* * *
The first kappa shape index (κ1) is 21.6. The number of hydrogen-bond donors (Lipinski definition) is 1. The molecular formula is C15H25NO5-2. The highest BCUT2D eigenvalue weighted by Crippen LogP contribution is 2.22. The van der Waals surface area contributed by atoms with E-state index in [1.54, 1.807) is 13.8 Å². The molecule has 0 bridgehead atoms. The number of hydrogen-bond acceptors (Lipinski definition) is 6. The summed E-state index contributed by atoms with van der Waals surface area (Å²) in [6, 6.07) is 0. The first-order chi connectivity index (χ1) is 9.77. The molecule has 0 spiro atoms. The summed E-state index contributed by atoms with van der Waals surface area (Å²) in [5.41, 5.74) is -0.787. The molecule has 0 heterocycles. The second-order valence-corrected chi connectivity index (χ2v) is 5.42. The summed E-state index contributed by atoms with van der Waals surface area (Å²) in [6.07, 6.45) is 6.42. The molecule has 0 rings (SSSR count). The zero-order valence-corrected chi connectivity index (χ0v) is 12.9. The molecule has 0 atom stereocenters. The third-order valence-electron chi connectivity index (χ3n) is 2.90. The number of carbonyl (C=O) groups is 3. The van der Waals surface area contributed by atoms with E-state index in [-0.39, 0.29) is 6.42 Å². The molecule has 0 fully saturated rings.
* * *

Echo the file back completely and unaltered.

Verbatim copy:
The first kappa shape index (κ1) is 21.6. The number of hydrogen-bond donors (Lipinski definition) is 1. The molecular formula is C15H25NO5-2. The highest BCUT2D eigenvalue weighted by Crippen LogP contribution is 2.22. The van der Waals surface area contributed by atoms with E-state index in [1.54, 1.807) is 13.8 Å². The molecule has 0 bridgehead atoms. The number of hydrogen-bond acceptors (Lipinski definition) is 6. The summed E-state index contributed by atoms with van der Waals surface area (Å²) in [6, 6.07) is 0. The first-order chi connectivity index (χ1) is 9.77. The molecule has 0 spiro atoms. The summed E-state index contributed by atoms with van der Waals surface area (Å²) in [5.41, 5.74) is -0.787. The molecule has 0 heterocycles. The second-order valence-corrected chi connectivity index (χ2v) is 5.42. The summed E-state index contributed by atoms with van der Waals surface area (Å²) in [6.07, 6.45) is 6.42. The molecule has 0 rings (SSSR count). The zero-order valence-corrected chi connectivity index (χ0v) is 12.9. The molecule has 0 atom stereocenters. The third-order valence-electron chi connectivity index (χ3n) is 2.90. The number of carbonyl (C=O) groups is 3. The van der Waals surface area contributed by atoms with E-state index in [-0.39, 0.29) is 6.42 Å². The molecule has 0 fully saturated rings.